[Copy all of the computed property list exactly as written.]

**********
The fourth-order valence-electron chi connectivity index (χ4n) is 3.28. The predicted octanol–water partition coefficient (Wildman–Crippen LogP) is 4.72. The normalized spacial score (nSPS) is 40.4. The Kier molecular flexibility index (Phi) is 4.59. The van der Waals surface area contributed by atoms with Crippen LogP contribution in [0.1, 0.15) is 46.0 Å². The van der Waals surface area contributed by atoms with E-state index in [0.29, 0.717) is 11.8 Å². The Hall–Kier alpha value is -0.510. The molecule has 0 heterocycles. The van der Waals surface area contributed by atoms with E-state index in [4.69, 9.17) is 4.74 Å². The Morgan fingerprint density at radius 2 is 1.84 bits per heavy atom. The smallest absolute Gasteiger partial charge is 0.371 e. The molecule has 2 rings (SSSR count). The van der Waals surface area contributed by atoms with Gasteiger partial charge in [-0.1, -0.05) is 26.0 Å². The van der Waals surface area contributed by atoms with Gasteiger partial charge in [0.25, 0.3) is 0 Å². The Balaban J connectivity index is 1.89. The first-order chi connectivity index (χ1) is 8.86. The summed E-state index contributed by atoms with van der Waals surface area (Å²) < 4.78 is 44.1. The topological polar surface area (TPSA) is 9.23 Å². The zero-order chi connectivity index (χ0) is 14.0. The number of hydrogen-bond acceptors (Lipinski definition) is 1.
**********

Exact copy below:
The fourth-order valence-electron chi connectivity index (χ4n) is 3.28. The predicted octanol–water partition coefficient (Wildman–Crippen LogP) is 4.72. The normalized spacial score (nSPS) is 40.4. The Kier molecular flexibility index (Phi) is 4.59. The van der Waals surface area contributed by atoms with Crippen LogP contribution in [0.1, 0.15) is 46.0 Å². The van der Waals surface area contributed by atoms with E-state index in [0.29, 0.717) is 11.8 Å². The Hall–Kier alpha value is -0.510. The molecule has 0 heterocycles. The van der Waals surface area contributed by atoms with E-state index in [4.69, 9.17) is 4.74 Å². The Morgan fingerprint density at radius 2 is 1.84 bits per heavy atom. The smallest absolute Gasteiger partial charge is 0.371 e. The molecule has 2 rings (SSSR count). The van der Waals surface area contributed by atoms with Gasteiger partial charge in [-0.1, -0.05) is 26.0 Å². The van der Waals surface area contributed by atoms with Gasteiger partial charge in [0.25, 0.3) is 0 Å². The Balaban J connectivity index is 1.89. The first-order chi connectivity index (χ1) is 8.86. The summed E-state index contributed by atoms with van der Waals surface area (Å²) < 4.78 is 44.1. The topological polar surface area (TPSA) is 9.23 Å². The zero-order chi connectivity index (χ0) is 14.0. The number of hydrogen-bond acceptors (Lipinski definition) is 1.